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WHAT IS IT?
A Madeira wine that contains 17.5% alcohol.
This is a very nice Madeira but a bit too strong tasting for my tastes. It is very rich and heavy and sometimes makes me feel sick if I am not in the mood for strong wine. It is fruity and quite dry but there is a small bit of sweetness in the aftertaste that I think comes from the fruit. The aftertaste lingers for a long time after I have finished my glass of wine and I like it because it is a mellow aftertaste.
WHAT I THINK
This is a good quality Madeira but it is just too strong for me. I serve it when we have a dinner party but always serve it after we have finished eating because the flavour is too heavy to drink when we are eating and covers the flavours of the food. My husband likes strong wine and this is his favourite.
I don't like the way this wine lies in my stomach because it is very heavy and makes me feel uncomfortable. I like the actual flavour though and think it would be nice mixed with fruit and used to make a mulled wine, my mother adds a few drops to her trifle jelly and it gives a rich flavour.
I serve it in very small wine glasses and let people top their drinks up themselves, I only have one small glass at a time because its a sickly wine and I don't like to drink too much of it. My husband has had some very painful headaches on the times when he drinks too much of this Madeira and that is another reason why I do not like to have too much of it.
A 75cl bottle costs about £12 and it keeps well once it is opened.
3 Dooyoo Stars.
Blandy's Duke of Clarence is a madeira, originally classed as a Malmsey madeira until labelling rules changed (it is now renamed and labelled Malmsey-style). It can be obtained easily online or from most supermarkets.
Madeira is a fortified wine, like Port, so its alcohol rating is higher than standard wines. Duke of Clarence is around 19% by volume. What sets Madeira apart from Port is the heat treatment that makes it both long-lasting - it was originally popular because it could endure sea voyages - and gives it a unique flavour, which is definitely noticeable in this drink.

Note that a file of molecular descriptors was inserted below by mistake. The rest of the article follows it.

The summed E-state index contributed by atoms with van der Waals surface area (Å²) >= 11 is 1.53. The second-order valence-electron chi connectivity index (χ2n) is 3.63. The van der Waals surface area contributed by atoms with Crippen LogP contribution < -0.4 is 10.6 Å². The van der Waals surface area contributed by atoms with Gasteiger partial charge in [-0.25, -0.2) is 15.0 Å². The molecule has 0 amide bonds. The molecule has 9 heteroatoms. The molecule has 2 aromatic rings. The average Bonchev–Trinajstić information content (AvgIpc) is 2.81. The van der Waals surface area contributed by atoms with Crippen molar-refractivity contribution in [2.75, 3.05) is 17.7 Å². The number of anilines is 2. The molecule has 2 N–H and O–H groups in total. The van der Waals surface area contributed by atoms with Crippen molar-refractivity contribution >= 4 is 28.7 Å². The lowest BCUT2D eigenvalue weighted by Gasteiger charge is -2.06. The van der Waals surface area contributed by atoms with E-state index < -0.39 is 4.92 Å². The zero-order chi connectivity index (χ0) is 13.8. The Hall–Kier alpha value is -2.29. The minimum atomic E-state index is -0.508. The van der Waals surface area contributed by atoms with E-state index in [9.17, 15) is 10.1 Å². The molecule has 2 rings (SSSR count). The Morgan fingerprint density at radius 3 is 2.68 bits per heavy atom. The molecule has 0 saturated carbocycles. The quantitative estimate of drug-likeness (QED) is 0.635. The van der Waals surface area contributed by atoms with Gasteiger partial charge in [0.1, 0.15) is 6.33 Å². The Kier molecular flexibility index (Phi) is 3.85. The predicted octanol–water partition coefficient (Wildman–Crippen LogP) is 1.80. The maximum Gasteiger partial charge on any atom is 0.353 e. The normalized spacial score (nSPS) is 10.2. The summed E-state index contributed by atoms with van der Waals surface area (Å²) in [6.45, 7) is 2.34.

First, the bottle. The bottle (usually 40cl) is a green so dark as to appear brown unless you hold it up to the light, with the blandys logo emblazoned on the front and a square label below stating "Duke of Clarence". The back of the bottle has a label explaining the history of madeira and winemaking on the island. When it first arrives, the top of the bottle is foil-wrapped. Under this there is a paper seal which is over the top of a plastic and cork stopper. The stopper edge is ridged, making it easy to remove and replace by hand, which is useful as one major feature about madeira is its longevity.
Madeira has one very notable property, the ability to be stored for long periods in poor conditions without going off. Duke of Clarence is no exception: one bottle I had sat comfortably in the cupboard in the warm kitchen for over five years, and the flavour hasn't degraded at all.
The most important thing about the drink is the taste. Duke of Clarence is a malmsey-style madeira, one of the sweetest types of madeira. However, sweet for a madeira does not mean sweet in the same way as alcopops or liquers, it just means it lacks the bite and vinegar taste of madeiras like sercial.
The first thing you notice when the top comes off is the scent, which is pleasant and smells mainly of fruit. There is a slight sharp undertone which will be familiar to most madeira drinkers. When poured it is a rich brown colour, although slightly less clear than the madeiras I prefer. Once it is poured the rich aroma disappates quickly in a few minutes, which is a little disappointing.
It has a very rich fruity flavour, but is more acid than many malmseys, and definitely on the rich and sharp side of sweet. If you aren't used to madeira this might not be a good one to start with since it can be an acquired taste. The richness of flavour isn't quite there compared to older madeiras or the ones actually sold as Malmsey instead of Malmsey-style.
One of the uses of Madeira are for cooking. It can be used in madeira sauces, trifles, etc. and to be honest I was a little disappointed in this one. The flavour didn't hold in the recipe as well as others of comparable price and there was a slight tang to it. On the other hand, Duke of Clarence makes an excellent dessert wine, although I found myself changing what I was serving to allow for the sharper taste.
I have mixed opinions of this drink, because it is a good madeira, it has the characteristic taste, great texture, wonderful wrapping, it smells right...and I really don't like it very much. It's purely a personal thing - I like madeira, particularly Malmsey, but I prefer a smoother taste. There are others in the family who actually prefer this.
The problem I really have with this is the price - while Duke of Clarence is available in most supermarkets for under £15, for the same price you can get a ten or fifteen year old Malmsey from other producers (e.g. Henriques & Henriques) which have a stronger flavour.
I would love to give this more than four stars, but given the flavour and the alternatives in the same price range I can't justify it. Overall it's a good drink, not perhaps one for people who are trying their first madeira, but worth trying for anyone who likes the madeira flavour and wants to broaden their options.
This is the richest style of Madeira, full bidied, rich and soft textured. It is a splendid after-dinner drink.